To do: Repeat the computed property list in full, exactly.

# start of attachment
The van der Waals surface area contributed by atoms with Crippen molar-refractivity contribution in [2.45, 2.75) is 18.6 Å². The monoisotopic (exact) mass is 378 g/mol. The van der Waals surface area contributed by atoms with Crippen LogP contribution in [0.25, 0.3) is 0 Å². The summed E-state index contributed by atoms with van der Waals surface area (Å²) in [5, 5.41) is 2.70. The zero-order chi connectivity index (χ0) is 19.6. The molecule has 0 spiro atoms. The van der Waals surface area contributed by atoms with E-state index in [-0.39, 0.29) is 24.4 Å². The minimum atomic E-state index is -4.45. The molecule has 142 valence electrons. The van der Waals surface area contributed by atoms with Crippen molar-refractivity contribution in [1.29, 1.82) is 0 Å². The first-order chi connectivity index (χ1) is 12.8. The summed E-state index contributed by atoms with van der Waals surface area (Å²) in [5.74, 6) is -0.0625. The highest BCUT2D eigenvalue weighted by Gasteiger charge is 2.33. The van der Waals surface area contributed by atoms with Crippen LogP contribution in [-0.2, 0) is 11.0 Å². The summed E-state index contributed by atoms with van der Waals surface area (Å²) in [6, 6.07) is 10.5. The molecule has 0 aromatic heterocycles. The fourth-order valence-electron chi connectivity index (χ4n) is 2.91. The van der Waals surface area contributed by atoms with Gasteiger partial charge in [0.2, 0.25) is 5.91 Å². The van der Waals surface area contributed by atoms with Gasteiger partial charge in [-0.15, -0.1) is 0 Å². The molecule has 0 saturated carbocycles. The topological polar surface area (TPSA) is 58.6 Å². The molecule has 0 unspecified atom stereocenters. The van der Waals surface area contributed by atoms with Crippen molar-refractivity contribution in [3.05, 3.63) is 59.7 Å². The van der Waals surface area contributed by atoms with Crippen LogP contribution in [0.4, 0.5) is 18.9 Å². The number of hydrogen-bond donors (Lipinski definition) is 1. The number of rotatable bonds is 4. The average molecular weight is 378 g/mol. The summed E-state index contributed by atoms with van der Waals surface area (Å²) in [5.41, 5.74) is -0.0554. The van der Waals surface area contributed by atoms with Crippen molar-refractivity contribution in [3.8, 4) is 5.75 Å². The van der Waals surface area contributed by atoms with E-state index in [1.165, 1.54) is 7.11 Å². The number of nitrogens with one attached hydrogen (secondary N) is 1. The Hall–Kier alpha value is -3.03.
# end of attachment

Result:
The van der Waals surface area contributed by atoms with Crippen molar-refractivity contribution in [2.45, 2.75) is 18.6 Å². The monoisotopic (exact) mass is 378 g/mol. The van der Waals surface area contributed by atoms with Crippen LogP contribution in [0.25, 0.3) is 0 Å². The summed E-state index contributed by atoms with van der Waals surface area (Å²) in [5, 5.41) is 2.70. The zero-order chi connectivity index (χ0) is 19.6. The molecule has 0 spiro atoms. The van der Waals surface area contributed by atoms with E-state index in [-0.39, 0.29) is 24.4 Å². The minimum atomic E-state index is -4.45. The molecule has 142 valence electrons. The van der Waals surface area contributed by atoms with Crippen molar-refractivity contribution in [1.29, 1.82) is 0 Å². The first-order chi connectivity index (χ1) is 12.8. The summed E-state index contributed by atoms with van der Waals surface area (Å²) in [5.74, 6) is -0.0625. The highest BCUT2D eigenvalue weighted by Gasteiger charge is 2.33. The van der Waals surface area contributed by atoms with Crippen LogP contribution in [-0.2, 0) is 11.0 Å². The summed E-state index contributed by atoms with van der Waals surface area (Å²) in [6, 6.07) is 10.5. The molecule has 0 aromatic heterocycles. The fourth-order valence-electron chi connectivity index (χ4n) is 2.91. The van der Waals surface area contributed by atoms with Gasteiger partial charge in [0.2, 0.25) is 5.91 Å². The van der Waals surface area contributed by atoms with Gasteiger partial charge in [-0.15, -0.1) is 0 Å². The molecule has 0 saturated carbocycles. The topological polar surface area (TPSA) is 58.6 Å². The molecule has 0 unspecified atom stereocenters. The van der Waals surface area contributed by atoms with Crippen molar-refractivity contribution in [3.05, 3.63) is 59.7 Å². The van der Waals surface area contributed by atoms with Crippen LogP contribution in [0.4, 0.5) is 18.9 Å². The number of hydrogen-bond donors (Lipinski definition) is 1. The number of rotatable bonds is 4. The average molecular weight is 378 g/mol. The summed E-state index contributed by atoms with van der Waals surface area (Å²) in [5.41, 5.74) is -0.0554. The van der Waals surface area contributed by atoms with Crippen molar-refractivity contribution in [3.8, 4) is 5.75 Å². The van der Waals surface area contributed by atoms with E-state index in [1.165, 1.54) is 7.11 Å². The number of nitrogens with one attached hydrogen (secondary N) is 1. The Hall–Kier alpha value is -3.03.